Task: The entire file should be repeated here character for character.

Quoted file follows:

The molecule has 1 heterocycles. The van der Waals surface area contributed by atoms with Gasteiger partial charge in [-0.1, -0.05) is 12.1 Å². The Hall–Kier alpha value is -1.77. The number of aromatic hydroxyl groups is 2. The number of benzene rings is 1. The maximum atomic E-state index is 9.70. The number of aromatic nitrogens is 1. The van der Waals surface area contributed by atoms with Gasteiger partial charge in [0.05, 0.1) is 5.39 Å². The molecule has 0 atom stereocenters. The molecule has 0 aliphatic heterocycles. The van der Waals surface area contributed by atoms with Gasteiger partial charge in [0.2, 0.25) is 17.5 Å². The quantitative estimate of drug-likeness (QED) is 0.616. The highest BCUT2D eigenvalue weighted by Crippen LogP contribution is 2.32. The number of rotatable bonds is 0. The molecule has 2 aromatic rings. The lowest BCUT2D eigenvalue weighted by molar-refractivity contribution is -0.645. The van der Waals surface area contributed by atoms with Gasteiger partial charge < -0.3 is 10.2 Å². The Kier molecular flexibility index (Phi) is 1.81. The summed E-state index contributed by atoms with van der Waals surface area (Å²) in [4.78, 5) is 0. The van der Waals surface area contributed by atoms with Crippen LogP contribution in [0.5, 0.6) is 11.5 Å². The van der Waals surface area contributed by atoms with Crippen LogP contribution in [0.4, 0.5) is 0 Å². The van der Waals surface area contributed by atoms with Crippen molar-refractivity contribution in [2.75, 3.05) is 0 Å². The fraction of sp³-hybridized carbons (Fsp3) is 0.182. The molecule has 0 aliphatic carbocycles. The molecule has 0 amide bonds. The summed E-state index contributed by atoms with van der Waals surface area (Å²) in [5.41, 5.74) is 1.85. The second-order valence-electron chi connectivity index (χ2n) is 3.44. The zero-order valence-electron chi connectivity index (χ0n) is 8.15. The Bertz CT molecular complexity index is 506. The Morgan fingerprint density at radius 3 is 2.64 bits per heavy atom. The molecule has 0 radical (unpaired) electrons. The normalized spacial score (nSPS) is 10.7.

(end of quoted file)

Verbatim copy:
The molecule has 1 heterocycles. The van der Waals surface area contributed by atoms with Gasteiger partial charge in [-0.1, -0.05) is 12.1 Å². The Hall–Kier alpha value is -1.77. The number of aromatic hydroxyl groups is 2. The number of benzene rings is 1. The maximum atomic E-state index is 9.70. The number of aromatic nitrogens is 1. The van der Waals surface area contributed by atoms with Gasteiger partial charge in [0.05, 0.1) is 5.39 Å². The molecule has 0 atom stereocenters. The molecule has 0 aliphatic heterocycles. The van der Waals surface area contributed by atoms with Gasteiger partial charge in [0.2, 0.25) is 17.5 Å². The quantitative estimate of drug-likeness (QED) is 0.616. The highest BCUT2D eigenvalue weighted by Crippen LogP contribution is 2.32. The number of rotatable bonds is 0. The molecule has 2 aromatic rings. The lowest BCUT2D eigenvalue weighted by molar-refractivity contribution is -0.645. The van der Waals surface area contributed by atoms with Gasteiger partial charge < -0.3 is 10.2 Å². The Kier molecular flexibility index (Phi) is 1.81. The summed E-state index contributed by atoms with van der Waals surface area (Å²) in [4.78, 5) is 0. The van der Waals surface area contributed by atoms with Crippen LogP contribution in [0.5, 0.6) is 11.5 Å². The van der Waals surface area contributed by atoms with Crippen LogP contribution in [0.4, 0.5) is 0 Å². The van der Waals surface area contributed by atoms with Crippen molar-refractivity contribution in [2.75, 3.05) is 0 Å². The fraction of sp³-hybridized carbons (Fsp3) is 0.182. The molecule has 0 aliphatic carbocycles. The molecule has 0 amide bonds. The summed E-state index contributed by atoms with van der Waals surface area (Å²) in [5.41, 5.74) is 1.85. The second-order valence-electron chi connectivity index (χ2n) is 3.44. The zero-order valence-electron chi connectivity index (χ0n) is 8.15. The Bertz CT molecular complexity index is 506. The Morgan fingerprint density at radius 3 is 2.64 bits per heavy atom. The molecule has 0 radical (unpaired) electrons. The normalized spacial score (nSPS) is 10.7.